|Photo from southpaw2305 via Creative Commons 2.0|
It's springtime, that time of year when most of us do at least a cursory "deep cleaning" of our house, maybe even our yard, and call it spring cleaning. But what about the bigger picture? Could our surroundings, our communities, use some spring cleaning? How about the litter and other trash that's accumulated along the roadways and waterways since last summer? Let's review how we might apply spring cleaning to the great outdoors and help make, and keep, our communities beautiful in the process.
Take this quiz: You're standing at a bus stop with an acquaintence when she pulls a candy bar from her purse, opens it, eats it, then drops the wrapper on the ground. What would you do:
A. I'd pretend I didn't notice.
B. I'd ask her to pick up the litter and dispose of it properly.
C. I'd pick it up myself.
D. I'd ignore the wrapper. It's just a piece of paper, after all.
I'm not going to tell you how you should have responded, but I can tell you what I did when this exact scenario happened to me. It was many years ago, when I was a very young adult and hadn't yet learned to stand up for what I knew was right. Because of that, I have to answer "A" on the quiz. Even though I had been raised during the "Don't be a litterbug" generation of the 1960s and took that philosophy seriously, I remained quiet and pretended not to notice. Shame on me.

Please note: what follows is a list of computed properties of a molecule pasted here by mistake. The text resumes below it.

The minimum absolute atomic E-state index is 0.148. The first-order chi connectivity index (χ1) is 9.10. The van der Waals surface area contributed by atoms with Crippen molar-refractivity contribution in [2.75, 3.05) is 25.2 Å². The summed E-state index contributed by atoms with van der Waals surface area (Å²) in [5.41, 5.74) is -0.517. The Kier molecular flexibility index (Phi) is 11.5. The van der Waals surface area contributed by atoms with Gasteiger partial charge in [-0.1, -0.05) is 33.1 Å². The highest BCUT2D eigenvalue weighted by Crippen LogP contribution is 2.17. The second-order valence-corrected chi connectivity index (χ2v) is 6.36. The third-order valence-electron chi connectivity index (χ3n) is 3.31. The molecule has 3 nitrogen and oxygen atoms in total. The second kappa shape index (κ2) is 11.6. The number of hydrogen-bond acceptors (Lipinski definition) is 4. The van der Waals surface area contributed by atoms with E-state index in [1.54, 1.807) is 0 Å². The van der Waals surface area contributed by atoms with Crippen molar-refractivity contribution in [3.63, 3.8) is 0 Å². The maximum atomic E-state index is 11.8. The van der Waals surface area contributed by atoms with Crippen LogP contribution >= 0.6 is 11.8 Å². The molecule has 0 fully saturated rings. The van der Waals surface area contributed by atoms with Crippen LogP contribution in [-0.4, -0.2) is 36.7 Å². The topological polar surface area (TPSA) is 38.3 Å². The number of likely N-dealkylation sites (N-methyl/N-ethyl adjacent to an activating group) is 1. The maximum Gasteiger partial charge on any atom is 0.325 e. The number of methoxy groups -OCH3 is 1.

Where Does All That Litter Come From?
I think these days most people have a pretty healthy respect for the environment and probably would either pick up and dispose of the litter themselves or ask the person to pick it up. But if that's the case, where does all the litter that accumulates along our nation's highways and byways come from? Well, it starts out as just one piece of paper (like the candy wrapper mentioned above) or one water bottle, soft drink can, plastic bag, or fast food bag-full-of trash, and it accumulates.
Here's a video that I found quite interesting. These garbage trucks weren't just hauling trash to a landfill, they were losing litter along the way to the tune of an average 15 plastic bags a trip. Watch the video to see how quickly that adds up. (Happily, that problem in the Raleigh area has been resolved.)
Littering Is Illegal
Three Ways to Stop Littering (Litter Prevention)
Resources To Help Stop Littering
|A pristine New River Gorge in the author's birth state of West Virginia.|
Can we each do our part to keep it that way?
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